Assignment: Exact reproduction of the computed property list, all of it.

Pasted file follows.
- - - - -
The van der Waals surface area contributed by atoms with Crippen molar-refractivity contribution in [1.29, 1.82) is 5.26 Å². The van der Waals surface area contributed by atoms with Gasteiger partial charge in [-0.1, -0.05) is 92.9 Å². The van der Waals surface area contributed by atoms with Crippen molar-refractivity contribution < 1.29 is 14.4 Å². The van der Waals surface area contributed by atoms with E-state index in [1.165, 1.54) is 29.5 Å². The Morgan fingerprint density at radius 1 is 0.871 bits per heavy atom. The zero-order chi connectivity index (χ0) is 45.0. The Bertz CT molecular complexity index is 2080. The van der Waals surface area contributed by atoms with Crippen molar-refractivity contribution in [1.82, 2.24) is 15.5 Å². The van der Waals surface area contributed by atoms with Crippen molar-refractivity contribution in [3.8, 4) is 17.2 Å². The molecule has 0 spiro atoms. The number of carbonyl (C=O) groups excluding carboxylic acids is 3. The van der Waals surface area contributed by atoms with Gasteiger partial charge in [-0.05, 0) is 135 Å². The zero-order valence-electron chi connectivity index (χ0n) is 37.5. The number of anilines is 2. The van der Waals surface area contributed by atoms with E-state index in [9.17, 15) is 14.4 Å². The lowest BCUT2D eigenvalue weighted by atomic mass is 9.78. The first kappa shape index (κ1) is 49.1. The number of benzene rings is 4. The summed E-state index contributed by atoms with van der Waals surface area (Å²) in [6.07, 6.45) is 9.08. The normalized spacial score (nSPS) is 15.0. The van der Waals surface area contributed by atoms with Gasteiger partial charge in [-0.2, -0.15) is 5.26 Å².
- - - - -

The van der Waals surface area contributed by atoms with Crippen molar-refractivity contribution in [1.29, 1.82) is 5.26 Å². The van der Waals surface area contributed by atoms with Gasteiger partial charge in [-0.1, -0.05) is 92.9 Å². The van der Waals surface area contributed by atoms with Crippen molar-refractivity contribution < 1.29 is 14.4 Å². The van der Waals surface area contributed by atoms with E-state index in [1.165, 1.54) is 29.5 Å². The Morgan fingerprint density at radius 1 is 0.871 bits per heavy atom. The zero-order chi connectivity index (χ0) is 45.0. The Bertz CT molecular complexity index is 2080. The van der Waals surface area contributed by atoms with Crippen molar-refractivity contribution in [1.82, 2.24) is 15.5 Å². The van der Waals surface area contributed by atoms with Crippen molar-refractivity contribution in [3.8, 4) is 17.2 Å². The molecule has 0 spiro atoms. The number of carbonyl (C=O) groups excluding carboxylic acids is 3. The van der Waals surface area contributed by atoms with Gasteiger partial charge in [-0.05, 0) is 135 Å². The zero-order valence-electron chi connectivity index (χ0n) is 37.5. The number of anilines is 2. The van der Waals surface area contributed by atoms with E-state index in [9.17, 15) is 14.4 Å². The lowest BCUT2D eigenvalue weighted by atomic mass is 9.78. The first kappa shape index (κ1) is 49.1. The number of benzene rings is 4. The summed E-state index contributed by atoms with van der Waals surface area (Å²) in [6.07, 6.45) is 9.08. The normalized spacial score (nSPS) is 15.0. The van der Waals surface area contributed by atoms with Gasteiger partial charge in [-0.2, -0.15) is 5.26 Å².